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The Basu Lab @Stanford


Welcome! Our group conducts research in the field of public health policy and planning. We specifically address questions about how public health programs can better prevent chronic diseases that disproportionately affect low-income communities and are commonly treated in primary care clinics. These questions include: how can changes to nutrition programs reduce population-level disparities in obesity and type 2 diabetes? Which fiscal and regulatory policies affecting food, tobacco and alcohol consumption are most effective in reducing cardiovascular disease rates? Which social and economic policies reduce the risk of disease and disability among low-income families? How can primary healthcare systems better identify and treat chronic conditions before they result in preventable complications? Many of these questions span multiple populations and cross international borders.

Our unique contribution to this field is to address these questions by developing and applying novel mathematical modeling and statistical techniques. We have developed approaches to integrate extremely large-scale data describing social, demographic, economic, and policy changes with health outcomes from diverse populations across the globe. We then analyze these data using novel modeling and statistical strategies that address persistent challenges such as complex time-varying influences on health risks and outcomes; feedback loops between disease risk factors, treatments, and outcomes; and analytical dilemmas unique to extremely large-scale mathematical models. We use models that integrate insights from econometrics, computer science, and operations research to address questions that traditional medical and public health studies cannot directly answer, such as how to optimize the delivery of health programs under limited budgets and rapidly-changing epidemiological conditions. At a theoretical level, this work has helped develop an understanding of 'resilience'--or how health systems can minimize morbidity and mortality despite 'shocks' to the community such as dramatic changes in social conditions (e.g., urbanization, mass migration), economies (e.g., financial crises, rising inequality), and risk exposures (e.g., the industrialization of food systems). Read more...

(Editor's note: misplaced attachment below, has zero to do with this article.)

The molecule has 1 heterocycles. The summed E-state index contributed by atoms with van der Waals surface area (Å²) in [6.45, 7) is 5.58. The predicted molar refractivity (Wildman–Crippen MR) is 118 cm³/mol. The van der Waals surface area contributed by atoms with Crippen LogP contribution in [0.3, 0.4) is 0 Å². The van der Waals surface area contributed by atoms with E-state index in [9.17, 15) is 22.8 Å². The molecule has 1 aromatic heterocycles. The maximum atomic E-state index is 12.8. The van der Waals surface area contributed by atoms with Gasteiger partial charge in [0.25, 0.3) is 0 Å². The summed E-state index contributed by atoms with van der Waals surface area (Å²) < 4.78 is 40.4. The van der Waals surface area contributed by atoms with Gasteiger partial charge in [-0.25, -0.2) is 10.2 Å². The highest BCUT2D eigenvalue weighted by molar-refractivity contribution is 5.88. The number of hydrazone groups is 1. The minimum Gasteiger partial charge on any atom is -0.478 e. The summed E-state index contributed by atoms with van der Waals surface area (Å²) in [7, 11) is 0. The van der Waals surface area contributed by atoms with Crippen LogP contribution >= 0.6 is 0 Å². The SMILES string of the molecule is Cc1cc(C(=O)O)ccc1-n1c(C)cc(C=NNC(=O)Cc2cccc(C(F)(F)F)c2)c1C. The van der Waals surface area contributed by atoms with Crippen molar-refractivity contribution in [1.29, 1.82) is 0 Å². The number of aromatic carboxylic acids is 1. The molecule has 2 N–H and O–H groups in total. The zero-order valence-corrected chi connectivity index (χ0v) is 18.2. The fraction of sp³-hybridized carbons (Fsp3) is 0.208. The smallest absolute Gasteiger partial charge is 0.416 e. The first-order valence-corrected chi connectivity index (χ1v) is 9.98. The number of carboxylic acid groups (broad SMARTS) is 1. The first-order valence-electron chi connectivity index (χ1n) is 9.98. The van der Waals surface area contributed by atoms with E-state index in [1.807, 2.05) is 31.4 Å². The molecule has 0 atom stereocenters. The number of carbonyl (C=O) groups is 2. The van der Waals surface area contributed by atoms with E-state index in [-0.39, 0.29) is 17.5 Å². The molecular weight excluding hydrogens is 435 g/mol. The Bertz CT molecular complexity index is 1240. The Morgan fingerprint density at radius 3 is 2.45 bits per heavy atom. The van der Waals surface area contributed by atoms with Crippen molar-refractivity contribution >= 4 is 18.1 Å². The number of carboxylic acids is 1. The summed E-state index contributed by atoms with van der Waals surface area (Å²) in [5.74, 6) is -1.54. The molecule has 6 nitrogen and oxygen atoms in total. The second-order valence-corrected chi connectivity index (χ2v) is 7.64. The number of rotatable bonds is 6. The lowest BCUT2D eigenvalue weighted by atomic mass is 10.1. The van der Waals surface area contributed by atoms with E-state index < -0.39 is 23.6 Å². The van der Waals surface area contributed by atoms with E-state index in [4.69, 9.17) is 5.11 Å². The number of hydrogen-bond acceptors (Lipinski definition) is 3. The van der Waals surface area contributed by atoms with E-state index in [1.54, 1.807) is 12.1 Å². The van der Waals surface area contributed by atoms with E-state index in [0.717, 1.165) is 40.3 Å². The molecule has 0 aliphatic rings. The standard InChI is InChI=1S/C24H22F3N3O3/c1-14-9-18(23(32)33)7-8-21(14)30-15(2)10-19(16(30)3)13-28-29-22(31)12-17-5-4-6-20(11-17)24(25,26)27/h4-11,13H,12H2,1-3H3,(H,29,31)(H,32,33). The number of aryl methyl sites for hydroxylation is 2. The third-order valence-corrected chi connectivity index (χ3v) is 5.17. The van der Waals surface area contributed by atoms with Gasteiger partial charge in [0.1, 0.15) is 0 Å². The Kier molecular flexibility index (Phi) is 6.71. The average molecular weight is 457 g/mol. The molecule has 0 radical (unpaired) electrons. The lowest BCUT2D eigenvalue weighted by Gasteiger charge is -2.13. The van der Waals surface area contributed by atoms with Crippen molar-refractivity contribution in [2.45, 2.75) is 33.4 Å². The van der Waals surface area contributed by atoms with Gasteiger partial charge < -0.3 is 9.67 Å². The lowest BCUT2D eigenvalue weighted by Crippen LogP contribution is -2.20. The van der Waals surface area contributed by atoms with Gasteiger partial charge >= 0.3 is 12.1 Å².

New post-doctoral fellowship opportunity


An NIH-funded post-doctoral position in epidemiology and biostatistics is available at Stanford University, with an anticipated start date as early as October 2015. The position will be supervised by Dr. Sanjay Basu, with additional mentorship from Drs. David Rehkopf and Mike Baiocchi. The position will entail the following responsibilities: (1) learning and applying novel statistical methods to understand the influence of key 'safety net' programs (such as food security, housing assistance, primary care, and poverty relief initiatives) on long-term cardiovascular disease risk factors (such as hypertension and type 2 diabetes) and associated healthcare utilization and cost disparities; (2) authorship of manuscripts to be submitted for peer-reviewed publication in the epidemiological literature based on analysis of longitudinal cohort data to identify relationships between safety net programs and health and healthcare cost disparities; (3) assistance in enhancing public use datasets that catalogue geographic variations in safety net programs and policies for study by the larger research community; and (4) assistance in the integration of results into microsimulation policy models and their deployment as open-source analytic packages (in R or Julia). Appropriate candidates should have completed a PhD by October 2015 related to epidemiology, statistics, economics, or sociology; expertise in matching methods, instrumental variables analysis and/or experience with common longitudinal cohort/panel datasets (NLSY, PSID, MEPS) is a plus. Salary and benefits, including conference travel and equipment funds, are highly competitive and in excess of the NIH salary scale adjusted for cost of living. The position is available for two years, with the possibility of renewal for a third year. Post-doctoral scholars will receive dedicated mentorship and guidance for transition to an independent academic research position, and will have the opportunity to participate in seminar series, lectures and career development programs. Interested candidates should send a single PDF file including a cover letter, CV including contact information for references, a writing sample (e.g., peer-reviewed publication), and a sample of code (in R, Stata, Julia, MATLAB, C or Python) to Tamica Garner, tdgarner@stanford.edu, with subject line “Basu postdoc app”.